An interesting issue has arisen. The Standing Orders, as I understand them—and I stand to be corrected here—actually require a document that is being quoted to be tabled; not just a passage from the document. Unless I am challenged, I ask the Minister to table the paper from which the quote is taken, when it is available.
I raise a point of order, Mr Speaker. Yes, it is available. There is a difficulty, and I want to be very up front with the House. The normal convention in the release of such advice of Cabinet papers is that the Opposition first be consulted. I am assuming that members opposite are relaxed about the release of that Cabinet paper.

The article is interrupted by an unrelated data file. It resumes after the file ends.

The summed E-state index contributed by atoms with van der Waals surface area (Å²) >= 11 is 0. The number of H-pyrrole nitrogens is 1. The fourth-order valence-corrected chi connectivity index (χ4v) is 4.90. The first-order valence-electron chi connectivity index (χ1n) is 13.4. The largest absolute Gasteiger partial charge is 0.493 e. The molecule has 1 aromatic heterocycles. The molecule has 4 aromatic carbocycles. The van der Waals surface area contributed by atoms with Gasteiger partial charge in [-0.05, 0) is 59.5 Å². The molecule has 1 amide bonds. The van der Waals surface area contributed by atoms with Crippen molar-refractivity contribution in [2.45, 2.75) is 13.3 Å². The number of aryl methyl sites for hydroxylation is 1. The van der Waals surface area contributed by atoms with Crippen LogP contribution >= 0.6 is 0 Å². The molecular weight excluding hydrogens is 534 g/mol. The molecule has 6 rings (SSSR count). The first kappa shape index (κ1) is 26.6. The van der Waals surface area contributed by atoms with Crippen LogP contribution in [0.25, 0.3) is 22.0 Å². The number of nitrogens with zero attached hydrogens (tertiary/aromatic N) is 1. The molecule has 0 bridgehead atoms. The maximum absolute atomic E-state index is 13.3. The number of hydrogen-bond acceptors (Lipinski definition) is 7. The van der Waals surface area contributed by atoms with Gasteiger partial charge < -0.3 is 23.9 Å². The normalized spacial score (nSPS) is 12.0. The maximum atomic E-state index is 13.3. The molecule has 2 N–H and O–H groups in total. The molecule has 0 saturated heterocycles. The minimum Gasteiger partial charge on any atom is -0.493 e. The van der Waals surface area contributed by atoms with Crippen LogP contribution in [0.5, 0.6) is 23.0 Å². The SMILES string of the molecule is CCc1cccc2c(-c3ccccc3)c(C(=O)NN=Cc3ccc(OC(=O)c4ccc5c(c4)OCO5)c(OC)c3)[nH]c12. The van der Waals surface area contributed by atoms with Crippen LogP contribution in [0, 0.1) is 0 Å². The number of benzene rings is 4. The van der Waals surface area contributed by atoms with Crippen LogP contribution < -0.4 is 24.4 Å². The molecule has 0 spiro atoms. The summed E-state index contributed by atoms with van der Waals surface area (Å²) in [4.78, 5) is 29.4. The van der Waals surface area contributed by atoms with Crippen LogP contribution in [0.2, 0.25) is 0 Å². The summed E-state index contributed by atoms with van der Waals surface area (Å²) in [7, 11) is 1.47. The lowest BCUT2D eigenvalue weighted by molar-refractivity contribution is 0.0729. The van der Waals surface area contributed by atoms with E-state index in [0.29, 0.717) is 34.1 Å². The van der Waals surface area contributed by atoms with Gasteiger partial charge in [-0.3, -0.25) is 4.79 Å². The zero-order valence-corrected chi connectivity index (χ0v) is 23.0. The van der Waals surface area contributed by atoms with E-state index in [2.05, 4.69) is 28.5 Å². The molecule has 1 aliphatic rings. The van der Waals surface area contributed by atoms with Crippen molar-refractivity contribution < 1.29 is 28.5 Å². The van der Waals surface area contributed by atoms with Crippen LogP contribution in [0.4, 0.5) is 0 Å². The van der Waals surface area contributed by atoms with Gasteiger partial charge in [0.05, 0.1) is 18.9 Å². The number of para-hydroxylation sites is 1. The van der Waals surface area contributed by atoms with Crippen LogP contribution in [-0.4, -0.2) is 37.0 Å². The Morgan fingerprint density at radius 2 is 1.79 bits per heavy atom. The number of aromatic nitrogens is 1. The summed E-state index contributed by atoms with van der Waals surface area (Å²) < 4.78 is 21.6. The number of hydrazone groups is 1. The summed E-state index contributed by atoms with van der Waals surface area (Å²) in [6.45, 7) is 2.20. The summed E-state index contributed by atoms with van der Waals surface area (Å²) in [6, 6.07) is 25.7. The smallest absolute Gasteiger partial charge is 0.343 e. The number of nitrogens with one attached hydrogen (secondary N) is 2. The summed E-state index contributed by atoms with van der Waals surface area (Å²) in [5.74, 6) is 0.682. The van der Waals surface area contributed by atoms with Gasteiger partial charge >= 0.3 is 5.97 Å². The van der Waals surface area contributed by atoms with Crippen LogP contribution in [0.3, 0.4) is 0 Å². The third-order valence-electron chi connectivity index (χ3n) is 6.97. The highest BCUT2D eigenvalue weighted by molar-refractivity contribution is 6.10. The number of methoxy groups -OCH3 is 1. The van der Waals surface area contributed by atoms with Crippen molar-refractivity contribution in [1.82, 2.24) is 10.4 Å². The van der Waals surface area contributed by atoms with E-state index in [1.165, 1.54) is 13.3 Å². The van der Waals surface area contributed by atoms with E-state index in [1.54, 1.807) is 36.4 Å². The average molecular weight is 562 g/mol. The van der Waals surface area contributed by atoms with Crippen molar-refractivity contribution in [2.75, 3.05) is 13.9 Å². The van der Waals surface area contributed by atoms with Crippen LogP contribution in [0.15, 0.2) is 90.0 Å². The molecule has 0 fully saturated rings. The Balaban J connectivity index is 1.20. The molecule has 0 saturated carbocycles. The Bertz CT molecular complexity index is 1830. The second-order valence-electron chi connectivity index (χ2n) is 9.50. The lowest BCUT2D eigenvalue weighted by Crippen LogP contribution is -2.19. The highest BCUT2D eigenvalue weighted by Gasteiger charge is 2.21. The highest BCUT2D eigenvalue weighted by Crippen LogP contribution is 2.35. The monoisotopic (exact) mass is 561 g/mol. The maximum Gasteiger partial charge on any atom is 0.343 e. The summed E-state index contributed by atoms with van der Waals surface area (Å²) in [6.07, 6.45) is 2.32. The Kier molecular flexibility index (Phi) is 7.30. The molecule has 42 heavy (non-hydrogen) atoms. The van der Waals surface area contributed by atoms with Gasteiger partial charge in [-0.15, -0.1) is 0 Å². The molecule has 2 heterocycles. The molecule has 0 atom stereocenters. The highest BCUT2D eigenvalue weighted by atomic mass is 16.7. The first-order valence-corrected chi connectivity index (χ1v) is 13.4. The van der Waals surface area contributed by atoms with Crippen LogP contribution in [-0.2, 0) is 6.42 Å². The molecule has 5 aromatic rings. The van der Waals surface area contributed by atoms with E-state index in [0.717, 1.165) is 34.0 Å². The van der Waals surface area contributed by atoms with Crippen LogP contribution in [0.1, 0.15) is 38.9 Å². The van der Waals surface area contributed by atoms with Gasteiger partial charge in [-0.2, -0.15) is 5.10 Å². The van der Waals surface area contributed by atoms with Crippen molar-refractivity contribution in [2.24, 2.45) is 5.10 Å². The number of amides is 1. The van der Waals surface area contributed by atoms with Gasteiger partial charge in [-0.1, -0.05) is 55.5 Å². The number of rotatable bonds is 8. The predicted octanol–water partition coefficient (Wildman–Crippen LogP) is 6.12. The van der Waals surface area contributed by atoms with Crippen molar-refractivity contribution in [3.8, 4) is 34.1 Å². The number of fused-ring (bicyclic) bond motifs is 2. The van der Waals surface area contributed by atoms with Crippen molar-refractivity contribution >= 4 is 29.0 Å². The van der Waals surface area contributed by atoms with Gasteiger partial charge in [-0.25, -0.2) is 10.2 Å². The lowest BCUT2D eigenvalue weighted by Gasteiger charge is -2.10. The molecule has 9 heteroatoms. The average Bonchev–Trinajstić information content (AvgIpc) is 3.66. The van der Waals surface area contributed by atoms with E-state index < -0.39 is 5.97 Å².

I was the relevant Minister at the time, and I would consent to that being released.
It appears, as I understand the Standing Orders, that the paper should be tabled when the Minister can get it.
I raise a point of order, Mr Speaker. I just need to check this point, because it is important: the Crown has reached an agreement in principle with Ngāi Tahu—
No, it is not; it is an important point. There is legal advice—not in that paragraph but in other parts of that document; not in that quote, but other parts of that document—that might be prejudicial to the Crown’s interests. Mr Speaker, are you requiring that even those passages in that document, which may be prejudicial to the Crown’s interests, must be tabled in the House?